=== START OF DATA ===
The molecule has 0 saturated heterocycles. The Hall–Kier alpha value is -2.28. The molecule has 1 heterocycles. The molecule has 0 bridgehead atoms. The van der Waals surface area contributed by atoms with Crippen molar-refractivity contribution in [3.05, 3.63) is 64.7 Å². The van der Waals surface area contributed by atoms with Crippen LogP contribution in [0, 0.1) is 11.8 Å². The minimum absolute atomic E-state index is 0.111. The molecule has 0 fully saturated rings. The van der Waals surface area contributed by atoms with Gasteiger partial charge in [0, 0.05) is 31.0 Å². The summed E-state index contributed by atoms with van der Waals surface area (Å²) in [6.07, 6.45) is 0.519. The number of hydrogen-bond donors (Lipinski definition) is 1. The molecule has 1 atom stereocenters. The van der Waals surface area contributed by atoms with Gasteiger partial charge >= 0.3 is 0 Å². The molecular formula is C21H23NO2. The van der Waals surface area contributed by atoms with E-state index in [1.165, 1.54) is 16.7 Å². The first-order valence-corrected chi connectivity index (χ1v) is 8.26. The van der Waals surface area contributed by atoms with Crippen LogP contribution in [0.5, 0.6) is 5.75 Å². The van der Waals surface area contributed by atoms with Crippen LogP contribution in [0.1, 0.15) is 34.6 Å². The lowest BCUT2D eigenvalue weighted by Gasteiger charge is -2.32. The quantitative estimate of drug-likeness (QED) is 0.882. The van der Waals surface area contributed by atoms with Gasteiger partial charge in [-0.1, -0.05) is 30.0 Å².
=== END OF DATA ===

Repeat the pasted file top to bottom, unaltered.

The molecule has 0 saturated heterocycles. The Hall–Kier alpha value is -2.28. The molecule has 1 heterocycles. The molecule has 0 bridgehead atoms. The van der Waals surface area contributed by atoms with Crippen molar-refractivity contribution in [3.05, 3.63) is 64.7 Å². The van der Waals surface area contributed by atoms with Crippen LogP contribution in [0, 0.1) is 11.8 Å². The minimum absolute atomic E-state index is 0.111. The molecule has 0 fully saturated rings. The van der Waals surface area contributed by atoms with Gasteiger partial charge in [0, 0.05) is 31.0 Å². The summed E-state index contributed by atoms with van der Waals surface area (Å²) in [6.07, 6.45) is 0.519. The number of hydrogen-bond donors (Lipinski definition) is 1. The molecule has 1 atom stereocenters. The van der Waals surface area contributed by atoms with Gasteiger partial charge >= 0.3 is 0 Å². The molecular formula is C21H23NO2. The van der Waals surface area contributed by atoms with E-state index in [1.165, 1.54) is 16.7 Å². The first-order valence-corrected chi connectivity index (χ1v) is 8.26. The van der Waals surface area contributed by atoms with Crippen LogP contribution in [0.5, 0.6) is 5.75 Å². The van der Waals surface area contributed by atoms with Crippen LogP contribution in [0.1, 0.15) is 34.6 Å². The lowest BCUT2D eigenvalue weighted by Gasteiger charge is -2.32. The quantitative estimate of drug-likeness (QED) is 0.882. The van der Waals surface area contributed by atoms with Gasteiger partial charge in [-0.1, -0.05) is 30.0 Å².